Boards that had some of the finest business and academic minds sitting on them. Raju was the promoter of both the companies. As he sat down at his headquarters in Hyderabad for a live interview, I could not help but notice the air of confidence in the man. He began explaining the rationale of merging a software company with a real estate company. He sounded and looked like he had just cracked the best deal in the history of not just India, but the global business world. I then asked him if Satyam had sought or evaluated any proposal from other real estate companies? His face froze. The smile vanished. I was later told, his officials almost physically forced the rolling cameras to shut down.
Over the next 12 hours, investors, both in the US and India, punished Raju. The stock fell like a stone. He was forced to call off the deal. A few days later, Raju was to explode a bomb. He had cooked Satyam's books.
Profits, cash balances and even 10,000 employees were fake! The Maytas merger was his last ditch attempt to sweep the scam under the carpet. With that having failed, he was left with no option but to disclose his crime. He begged forgiveness.
Almost like a king anointed a certain set of people to take the company forward. And wrote how he was now prepared to "subject myself to the law and face the consequences".
He sent his letter through e-mail. A furious, CB Bhave, then SEBI chairman, wanted to ensure it was indeed Raju's letter before allowing stock exchanges to disclose the letter to the stock market at large.
Raju was literally sobbing on the phone. That very evening, a team of Sebi officials reached Hyderabad. Their immediate brief: "Get a signed letter from him that he indeed sent the email lest he deny later he never wrote the email and it was a case of hacking!" Prophecy.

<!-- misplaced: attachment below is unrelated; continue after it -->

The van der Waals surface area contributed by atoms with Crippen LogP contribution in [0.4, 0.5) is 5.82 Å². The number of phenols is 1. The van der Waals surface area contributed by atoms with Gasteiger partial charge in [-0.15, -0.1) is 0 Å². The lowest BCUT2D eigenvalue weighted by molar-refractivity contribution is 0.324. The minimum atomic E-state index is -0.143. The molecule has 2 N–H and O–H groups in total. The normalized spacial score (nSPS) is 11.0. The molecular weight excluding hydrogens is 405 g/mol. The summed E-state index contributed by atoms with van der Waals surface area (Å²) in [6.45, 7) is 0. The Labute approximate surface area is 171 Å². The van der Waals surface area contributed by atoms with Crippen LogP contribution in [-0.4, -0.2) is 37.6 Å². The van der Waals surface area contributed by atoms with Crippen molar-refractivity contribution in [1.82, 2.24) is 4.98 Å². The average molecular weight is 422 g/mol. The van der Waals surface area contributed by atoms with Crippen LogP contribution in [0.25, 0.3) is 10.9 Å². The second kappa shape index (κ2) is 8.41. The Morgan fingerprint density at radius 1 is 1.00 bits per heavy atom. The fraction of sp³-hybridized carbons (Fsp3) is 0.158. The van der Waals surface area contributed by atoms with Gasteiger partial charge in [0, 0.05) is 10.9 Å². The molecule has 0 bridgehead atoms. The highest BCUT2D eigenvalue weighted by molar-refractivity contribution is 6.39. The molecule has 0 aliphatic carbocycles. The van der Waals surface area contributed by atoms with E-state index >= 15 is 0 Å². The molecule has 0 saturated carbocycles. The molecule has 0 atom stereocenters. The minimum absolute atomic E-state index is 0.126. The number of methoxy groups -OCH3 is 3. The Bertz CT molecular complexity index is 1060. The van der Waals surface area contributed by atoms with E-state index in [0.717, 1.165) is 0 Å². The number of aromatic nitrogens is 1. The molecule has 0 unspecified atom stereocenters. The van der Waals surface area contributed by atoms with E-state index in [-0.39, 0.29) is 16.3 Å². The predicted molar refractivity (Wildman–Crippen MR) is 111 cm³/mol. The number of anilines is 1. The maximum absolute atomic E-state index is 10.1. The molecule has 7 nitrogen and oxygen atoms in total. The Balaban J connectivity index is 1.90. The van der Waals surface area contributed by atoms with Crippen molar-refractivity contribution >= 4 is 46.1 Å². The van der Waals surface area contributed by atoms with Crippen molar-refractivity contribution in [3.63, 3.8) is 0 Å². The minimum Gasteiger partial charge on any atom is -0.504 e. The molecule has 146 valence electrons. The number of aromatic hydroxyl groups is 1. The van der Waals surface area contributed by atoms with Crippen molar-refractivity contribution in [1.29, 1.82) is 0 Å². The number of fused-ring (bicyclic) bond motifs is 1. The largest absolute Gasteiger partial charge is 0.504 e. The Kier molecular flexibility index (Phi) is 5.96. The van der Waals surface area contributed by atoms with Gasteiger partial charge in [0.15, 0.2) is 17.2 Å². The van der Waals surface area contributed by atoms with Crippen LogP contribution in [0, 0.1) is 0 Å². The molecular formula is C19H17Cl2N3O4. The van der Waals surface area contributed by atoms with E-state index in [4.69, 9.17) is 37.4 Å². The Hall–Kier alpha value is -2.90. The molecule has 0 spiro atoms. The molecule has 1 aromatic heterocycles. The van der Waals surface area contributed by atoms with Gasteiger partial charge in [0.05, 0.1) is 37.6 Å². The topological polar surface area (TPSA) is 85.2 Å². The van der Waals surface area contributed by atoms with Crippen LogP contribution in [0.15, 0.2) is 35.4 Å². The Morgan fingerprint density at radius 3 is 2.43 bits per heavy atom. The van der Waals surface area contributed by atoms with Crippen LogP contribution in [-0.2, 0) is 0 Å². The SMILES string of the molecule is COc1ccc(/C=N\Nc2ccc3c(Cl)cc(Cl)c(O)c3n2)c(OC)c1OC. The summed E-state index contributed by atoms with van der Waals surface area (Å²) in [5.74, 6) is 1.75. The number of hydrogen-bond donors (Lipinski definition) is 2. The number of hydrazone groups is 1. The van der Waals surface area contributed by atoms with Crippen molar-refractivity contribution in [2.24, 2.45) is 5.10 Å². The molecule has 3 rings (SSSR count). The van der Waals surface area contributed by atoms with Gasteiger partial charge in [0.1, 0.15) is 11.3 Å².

Because that is exactly what Raju did, once his initial burst of emotions had subsided and he had spent some time in jail. And yet, Raju almost got away.
Despite a letter confessing to his crimes, it took the police over two days to arrest him. Not because they couldn't find him, but they simply did not feel the need to. On 8th evening, I was greeted by his own security guards, without even shirts on them, outside an eerily silent house. No cop at all. After SEBI officials landed on 7th evening, a race followed.
SFIO the next day. Crime branch the following day. CBI and ED soon after. Income Tax too. It was the intense media pressure that led to first Raju being arrested by the state-CID and then the case being handed over to the CBI. For the crucial first few days, however, it almost seemed like investigative agencies in their zeal to be the first to grab the evidence, may well miss out on building a strong collective case. Thankfully, that did not turn out to be the case.
As visuals of Ramalinga Raju driving into court on Thursday, stepping out rather confidently, walking briskly even as a few hangers on followed, played across television screens, it almost felt like nothing had changed. A man, who first charmed and then disgraced, India and its vibrant IT sector, seemed poised and confident, a far cry from his desolate look 6 years ago, when he revealed a scam he had himself engineered.
A few hours later, the verdict was out. The smile and confidence, gone. The Special Court held Raju guilty of multiple crimes, criminal breach of trust among them, and been sentenced to 7 years in jail.
Raju, who has already spent 33 months in jail, should consider himself lucky. The punishment under the sections he has been charged with, could well have meant a lifetime in jail.
The Satyam story is not over. Raju will almost certainly appeal his conviction before the higher courts, going right up to the apex court. This could take a few years. But this rarest of rare conviction of a corporate honcho has done enough to shake up the society's conscience. The verdict is landmark. It places a responsibility on a corporate honcho to maintain public trust. And to not breach that trust.
After all, a company and its promoter, is responsible for the shareholders, public money in the forms of loans and employees, on its books. While a lot of stringent measures and controls especially on the role of auditors have already come into effect, the Raju verdict is a wake-up call for companies and their promoters and managements, on their role in society. The Satyam case verdict was a test case for India's ability to punish economic criminals. Things will not be the same again.
(The writer is Editor-Business Television, TV Today Network)
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